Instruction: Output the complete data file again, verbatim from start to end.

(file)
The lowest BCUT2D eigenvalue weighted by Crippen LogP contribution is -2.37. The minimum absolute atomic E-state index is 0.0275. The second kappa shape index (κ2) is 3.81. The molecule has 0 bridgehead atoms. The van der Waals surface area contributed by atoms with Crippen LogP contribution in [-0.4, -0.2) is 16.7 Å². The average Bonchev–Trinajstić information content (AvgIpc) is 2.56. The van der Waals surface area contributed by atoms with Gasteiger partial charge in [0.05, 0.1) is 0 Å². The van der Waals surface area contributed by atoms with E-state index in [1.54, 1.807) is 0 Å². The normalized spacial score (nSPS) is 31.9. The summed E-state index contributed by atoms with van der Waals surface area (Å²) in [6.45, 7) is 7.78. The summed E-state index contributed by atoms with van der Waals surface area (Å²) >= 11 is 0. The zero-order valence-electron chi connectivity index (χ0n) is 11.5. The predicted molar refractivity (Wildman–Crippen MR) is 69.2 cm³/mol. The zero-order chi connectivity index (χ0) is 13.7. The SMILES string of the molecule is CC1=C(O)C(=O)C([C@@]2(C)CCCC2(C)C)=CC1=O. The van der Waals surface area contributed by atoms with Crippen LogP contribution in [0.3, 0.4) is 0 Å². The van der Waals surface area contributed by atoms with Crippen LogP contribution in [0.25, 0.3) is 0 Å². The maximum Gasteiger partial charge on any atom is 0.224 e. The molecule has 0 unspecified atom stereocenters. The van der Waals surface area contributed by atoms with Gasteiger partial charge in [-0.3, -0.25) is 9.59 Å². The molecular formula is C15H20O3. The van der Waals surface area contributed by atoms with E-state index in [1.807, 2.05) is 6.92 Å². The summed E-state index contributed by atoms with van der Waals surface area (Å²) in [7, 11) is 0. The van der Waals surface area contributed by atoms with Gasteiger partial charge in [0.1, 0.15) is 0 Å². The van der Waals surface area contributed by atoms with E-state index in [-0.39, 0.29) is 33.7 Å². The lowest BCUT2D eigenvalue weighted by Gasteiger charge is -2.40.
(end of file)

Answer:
The lowest BCUT2D eigenvalue weighted by Crippen LogP contribution is -2.37. The minimum absolute atomic E-state index is 0.0275. The second kappa shape index (κ2) is 3.81. The molecule has 0 bridgehead atoms. The van der Waals surface area contributed by atoms with Crippen LogP contribution in [-0.4, -0.2) is 16.7 Å². The average Bonchev–Trinajstić information content (AvgIpc) is 2.56. The van der Waals surface area contributed by atoms with Gasteiger partial charge in [0.05, 0.1) is 0 Å². The van der Waals surface area contributed by atoms with E-state index in [1.54, 1.807) is 0 Å². The normalized spacial score (nSPS) is 31.9. The summed E-state index contributed by atoms with van der Waals surface area (Å²) in [6.45, 7) is 7.78. The summed E-state index contributed by atoms with van der Waals surface area (Å²) >= 11 is 0. The zero-order valence-electron chi connectivity index (χ0n) is 11.5. The predicted molar refractivity (Wildman–Crippen MR) is 69.2 cm³/mol. The zero-order chi connectivity index (χ0) is 13.7. The SMILES string of the molecule is CC1=C(O)C(=O)C([C@@]2(C)CCCC2(C)C)=CC1=O. The van der Waals surface area contributed by atoms with Crippen LogP contribution in [0.3, 0.4) is 0 Å². The van der Waals surface area contributed by atoms with Crippen LogP contribution in [0.25, 0.3) is 0 Å². The maximum Gasteiger partial charge on any atom is 0.224 e. The molecule has 0 unspecified atom stereocenters. The van der Waals surface area contributed by atoms with Gasteiger partial charge in [-0.3, -0.25) is 9.59 Å². The molecular formula is C15H20O3. The van der Waals surface area contributed by atoms with E-state index in [1.807, 2.05) is 6.92 Å². The summed E-state index contributed by atoms with van der Waals surface area (Å²) in [7, 11) is 0. The van der Waals surface area contributed by atoms with Gasteiger partial charge in [0.1, 0.15) is 0 Å². The van der Waals surface area contributed by atoms with E-state index in [-0.39, 0.29) is 33.7 Å². The lowest BCUT2D eigenvalue weighted by Gasteiger charge is -2.40.